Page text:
Pryda and Friends live up to tour’s EPIC acronym
Expectations were high – the line outside Hammerstein Ballroom both nights stretched a full avenue, and Marquee was overrun with club patrons, fighting for the bouncers’ attentions. Full of Prydz disciples restlessly chattering and chain smoking, the scenes outside the venues waeresoaked with drunk excitement. It had been almost a year since Eric Prydz took New York by storm, only this time, he was bringing EPIC 2.0 with him, a spectacle that only London has ever seen.
The reason? The original production two years ago was too large to be transported. In fact, it would not have fit on the Hammerstein stage, one of the largest venues in a town brimming with performance halls. But it was finally in New York City for its US debut, and a legion of Prydz faithfuls eagerly awaited its debut.
Outstretched like wings, the production spanned the length of the stage, consisting of distinct horizontal levels of LED screens, each layer of panels longer than its adjacent bottom one. Near the center where the booth sat, effects were amplified by a truss that jutted out towards the crowd, which manipulated the visuals. Worthy of most festivals, the production was fantastic, complemented by a barrage of lights and lasers that fired the full spectrum of colors in coordination and intensity.
The sound at Hammerstein was a bit uneven between the two days. Friday’s show seemed a little restrained, and Saturday was overpowering, almost to the point of distortion at moments. While sound quality was not awful – many in the crowd probably found it just fine – it was noticeable to careful ears. A minor flaw in an otherwise perfect night, the small imperfection was easily overshadowed by Prydz’s performance and the visual spectacle of the EPIC 2.0 experience.
This show was all about Eric though, even if he brought his Pryda label mates on the tour (Fehrplay and Jeremy Olander played an unbelievable b2b2b hour set with the master on Friday night). Neither played more than an hour on either day, and only Prydz played at Marquee. When they did get a chance to perform, the opening acts spun their sets shrouded in darkness save a few spotlights. Though personally a fan of both, the message was clear: this was Prydz’s house.
When the show kicked into full gear, the initial visuals were blinding as the contrast from heavy darkness to vibrant coloration jarred the eyes. They adjusted shortly, just in time to view the amazing detail on the LED screens shimmering at mesmerizing full strength. Immediately introduced to Prydz’s wonderland, he opened with an unidentified track hummed in the background and a booming distorted voice that welcomed the guests, declaring “Welcome to my House.” The shadowy contour of Prydz in front of the massive panels appeared on stage, and as the hi-hats build, “Rotonda” marked the start of the beginning of the EPIC experience.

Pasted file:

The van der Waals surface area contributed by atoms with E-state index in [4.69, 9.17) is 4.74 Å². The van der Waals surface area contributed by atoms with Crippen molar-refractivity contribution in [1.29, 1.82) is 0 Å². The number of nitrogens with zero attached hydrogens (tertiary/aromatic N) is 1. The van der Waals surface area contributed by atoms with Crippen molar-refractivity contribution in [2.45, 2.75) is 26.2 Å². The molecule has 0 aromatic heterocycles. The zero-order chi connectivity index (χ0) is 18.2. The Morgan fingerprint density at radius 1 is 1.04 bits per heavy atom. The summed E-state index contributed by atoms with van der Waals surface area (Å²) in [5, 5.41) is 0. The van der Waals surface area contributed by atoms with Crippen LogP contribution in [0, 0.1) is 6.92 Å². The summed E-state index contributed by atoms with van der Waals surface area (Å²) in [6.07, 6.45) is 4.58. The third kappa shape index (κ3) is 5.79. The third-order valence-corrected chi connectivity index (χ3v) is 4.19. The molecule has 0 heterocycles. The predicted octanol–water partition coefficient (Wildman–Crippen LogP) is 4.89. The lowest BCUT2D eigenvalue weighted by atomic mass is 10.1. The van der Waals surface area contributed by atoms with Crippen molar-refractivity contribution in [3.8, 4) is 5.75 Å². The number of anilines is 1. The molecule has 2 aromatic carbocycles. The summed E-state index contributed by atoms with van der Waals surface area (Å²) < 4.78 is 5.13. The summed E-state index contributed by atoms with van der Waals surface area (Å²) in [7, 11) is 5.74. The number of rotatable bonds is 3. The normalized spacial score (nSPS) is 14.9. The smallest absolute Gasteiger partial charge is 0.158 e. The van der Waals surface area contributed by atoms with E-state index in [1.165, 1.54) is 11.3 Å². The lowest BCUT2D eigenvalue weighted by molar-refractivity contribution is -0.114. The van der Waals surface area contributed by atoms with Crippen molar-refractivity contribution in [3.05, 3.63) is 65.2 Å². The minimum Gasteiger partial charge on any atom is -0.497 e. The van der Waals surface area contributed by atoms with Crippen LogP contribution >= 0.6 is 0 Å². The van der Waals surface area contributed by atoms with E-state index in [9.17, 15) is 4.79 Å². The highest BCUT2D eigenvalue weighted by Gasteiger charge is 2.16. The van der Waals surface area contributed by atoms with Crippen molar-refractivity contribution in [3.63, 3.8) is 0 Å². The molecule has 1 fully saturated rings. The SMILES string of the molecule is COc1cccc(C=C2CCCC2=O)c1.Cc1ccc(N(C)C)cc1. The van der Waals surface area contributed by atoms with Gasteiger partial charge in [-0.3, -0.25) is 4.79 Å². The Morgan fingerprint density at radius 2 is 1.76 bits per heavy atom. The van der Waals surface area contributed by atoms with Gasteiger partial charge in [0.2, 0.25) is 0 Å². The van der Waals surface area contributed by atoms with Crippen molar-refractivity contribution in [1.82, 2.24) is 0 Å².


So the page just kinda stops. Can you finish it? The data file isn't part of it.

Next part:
While the two Hammerstein sets had some overlapping songs – his edit of “Power Drive,” the famous Cirez D “On/Off” with Harvard Bass and Green Velvet’s “Laser Beams”, and crowd favorites “Every Day” and “Pjanoo,” the rest was refreshingly different. In the Friday show, I finally got to experience two of my favorite songs live, his edit of Paolo Mojo’s “1983” and his brilliant edit of “Europa” with Everything But the Girl’s “Missing.” Saturday was much more techno heavy with the In the Dark edit of “Glow” and The Drill’s “The Drill” as the centerpieces before Cirez D pounced from the night’s shadows in full force at Marquee, flooding the packed club’s walls. His “On/Off” edit there received an incredible new treatment I had never heard before, one that may have been the crown jewel track of the entire weekend.
The true EPIC experience came in the variety and originality of each successive Prydz performance. In fact, in our private interview with him earlier in the week, he clearly states, “The scale of the production, the pre-planning and pre-programming to make everything work together — it’s too static and boring. With EPIC 2.0 my team and I decided we didn’t want to do that, we didn’t want to be boring, so we are doing it live. It’s not just me playing whatever tracks I want, it’s live across the board, the visuals are live, the music is live, it’s just like we are all jamming.”
These shows were collectively a complete event. Friday at Hammerstein would not end until Saturday at Marquee – Eric had prepared one fully designed experience for New York, not individual shows:
A lot of people bought tickets to both shows and I want people to get a unique experience each time they come to an EPIC show. For me personally I want to do something different every time to keep things interesting.
He explored his full library, digging out unreleased edits only shown in live settings and his EPIC radio podcast. For fans, the obsession of Prydz music begins with the unique textures, layers, and intricate melodies of his tracks, but the full appreciation only blooms when listeners realize that he continually tinkers, improves, and perfects his music, especially for performances. The first Prydz show fans attend, he dazzles with a marvelous set. The next show will be different, with another set of songs from his collection in another perfect mix. And every successive experience after that will continue to engage and delight even the most diehard Prydz fan. The discovery of the depths of his genius is at the core of all the fun, and why his fans may be the most dedicated in the industry.
Photo Credit: Andrew Rauner/AJR Photography